Universal/Isomorphic Apps

JavaScript applications which run both client-side and server-side, typically sharing all or most of the same codebase.

Router5 is just as capable on the server versus in the browser. This enables you to reuse the same routes for both your client-side navigating and your server-side pre-render.

This is essentially done via two steps:

  1. Server-side - Pass to your router the current URL (since there's no location object on the server).
  2. Client-side - Pass to your router a starting state (via the done callback of Step 1) so that your router doesn't try to transition to the already activated page.

Below is a more in-depth tutorial

Create your router (client & server)

You can use the same code for configuring your router on both client and server sides. The history plugin, for example, can be safely used on Node.js and in browsers.

const createRouter = require( 'router5' ).default;
const listenersPlugin = require( 'router5/plugins/listeners' );
const browserPlugin = require( 'router5/plugins/browser' );

function createRouter() {
    return createRouter([
            { name: 'home', path: '/home' },
            { name: 'about', path: '/about' },
            { name: 'contact', path: '/contact' },
            { name: '404', path: '/404' }
        ], {
            trailingSlash: true,
            defaultRoute: '404'
            useHash: false

export default createRouter

Server-side Routing

This example is an Express with Swig application. Make changes where needed to suit your preferred frameworks.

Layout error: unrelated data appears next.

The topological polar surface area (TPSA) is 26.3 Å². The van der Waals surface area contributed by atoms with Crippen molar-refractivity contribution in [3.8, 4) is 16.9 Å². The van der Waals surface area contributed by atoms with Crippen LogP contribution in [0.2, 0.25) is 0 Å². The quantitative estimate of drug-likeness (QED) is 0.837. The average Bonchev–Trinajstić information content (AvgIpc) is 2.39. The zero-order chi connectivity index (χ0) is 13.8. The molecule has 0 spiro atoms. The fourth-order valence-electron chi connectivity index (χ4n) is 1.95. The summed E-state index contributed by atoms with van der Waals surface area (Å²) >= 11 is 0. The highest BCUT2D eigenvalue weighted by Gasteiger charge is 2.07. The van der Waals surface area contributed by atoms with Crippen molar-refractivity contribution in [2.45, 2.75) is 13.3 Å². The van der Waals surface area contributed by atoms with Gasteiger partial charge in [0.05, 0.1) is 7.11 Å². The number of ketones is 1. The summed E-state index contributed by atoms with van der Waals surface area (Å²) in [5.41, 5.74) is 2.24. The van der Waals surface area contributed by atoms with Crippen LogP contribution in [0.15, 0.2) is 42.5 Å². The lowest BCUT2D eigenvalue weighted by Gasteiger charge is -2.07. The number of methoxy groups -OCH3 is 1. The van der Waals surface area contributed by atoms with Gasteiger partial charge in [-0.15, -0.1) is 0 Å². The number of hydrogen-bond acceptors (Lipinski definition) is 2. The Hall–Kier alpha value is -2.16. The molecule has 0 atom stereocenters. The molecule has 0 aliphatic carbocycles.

For universal applications, you need to:


import express from 'express';
import createRouter from 'router5';
import swig from 'swig';

const app = express();

// Swig is used for templating in this example
// Use what you are comfortable with
app.engine( 'html', swig.renderFile );
app.set( 'view engine', 'html' );
app.set( 'views', './views' );

app.get( '*', ( req, res ) => {
    // Create a new router for each request
    const router = createRouter();

    router.start( req.originalUrl, function done( error, state ) {
        if ( error ) {
            res.status( 500 ).send( error );
        } else {
            res.send(/* Use your router state, send some HTML! */ );

} );

app.listen( 8080, function logServerStart() {
    console.log( 'Server is listening on port 8080...' );
} );


<!doctype html>
<html lang="en-US">
        <title>Example Server-side Routing</title>

        <script src="/js/router.js"></script>
        <script type="text/javascript">
             * Load the App's inital state from the server
             * @type {JSON}
            var initialState = JSON.parse('{{ initialState | safe }}');

             * Start our Router
             * @param  {Error} error  Router start error
             * @param  {Object} state State Object
             * @return {undefined}
            app.router.start(initialState, function(error, state) {
                if (error) console.error('router error', error);


From here forth, you can continue to use router5 as if it was a regular Single-Page Application.


A new router should be created on each request. There is no evidence of performance issues, however router5 includes a cloning mechanism to reduce the time it takes to create a router. Create a base router, and clone it for each request.

const baseRouter = createRouter(/* ... */);

const router = baseRouter.clone(dependencies);

Important to Remember - Pass in an Object

It is important to remember that router.start() does NOT parse your starting state for you. If you pass in a String instead of an Object your router will attempt to navigate to the path of that string.